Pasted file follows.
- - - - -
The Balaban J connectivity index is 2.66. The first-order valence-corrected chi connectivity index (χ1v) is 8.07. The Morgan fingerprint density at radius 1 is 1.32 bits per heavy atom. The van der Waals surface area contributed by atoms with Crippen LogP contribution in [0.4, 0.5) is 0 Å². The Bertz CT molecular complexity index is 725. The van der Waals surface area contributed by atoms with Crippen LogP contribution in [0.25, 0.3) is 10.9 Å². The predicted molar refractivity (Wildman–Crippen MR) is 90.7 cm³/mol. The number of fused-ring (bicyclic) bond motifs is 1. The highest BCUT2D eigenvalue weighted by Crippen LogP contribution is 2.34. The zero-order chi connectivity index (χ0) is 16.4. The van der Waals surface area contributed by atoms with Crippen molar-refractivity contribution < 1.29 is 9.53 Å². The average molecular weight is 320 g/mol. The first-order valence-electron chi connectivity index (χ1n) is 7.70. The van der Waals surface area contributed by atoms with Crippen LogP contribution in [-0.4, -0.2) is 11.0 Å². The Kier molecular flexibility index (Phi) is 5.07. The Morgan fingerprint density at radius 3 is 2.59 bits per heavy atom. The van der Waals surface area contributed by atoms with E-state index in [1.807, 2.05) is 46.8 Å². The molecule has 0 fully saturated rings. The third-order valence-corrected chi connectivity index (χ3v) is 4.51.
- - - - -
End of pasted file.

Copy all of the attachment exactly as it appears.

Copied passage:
The Balaban J connectivity index is 2.66. The first-order valence-corrected chi connectivity index (χ1v) is 8.07. The Morgan fingerprint density at radius 1 is 1.32 bits per heavy atom. The van der Waals surface area contributed by atoms with Crippen LogP contribution in [0.4, 0.5) is 0 Å². The Bertz CT molecular complexity index is 725. The van der Waals surface area contributed by atoms with Crippen LogP contribution in [0.25, 0.3) is 10.9 Å². The predicted molar refractivity (Wildman–Crippen MR) is 90.7 cm³/mol. The number of fused-ring (bicyclic) bond motifs is 1. The highest BCUT2D eigenvalue weighted by Crippen LogP contribution is 2.34. The zero-order chi connectivity index (χ0) is 16.4. The van der Waals surface area contributed by atoms with Crippen molar-refractivity contribution < 1.29 is 9.53 Å². The average molecular weight is 320 g/mol. The first-order valence-electron chi connectivity index (χ1n) is 7.70. The van der Waals surface area contributed by atoms with Crippen LogP contribution in [-0.4, -0.2) is 11.0 Å². The Kier molecular flexibility index (Phi) is 5.07. The Morgan fingerprint density at radius 3 is 2.59 bits per heavy atom. The van der Waals surface area contributed by atoms with E-state index in [1.807, 2.05) is 46.8 Å². The molecule has 0 fully saturated rings. The third-order valence-corrected chi connectivity index (χ3v) is 4.51.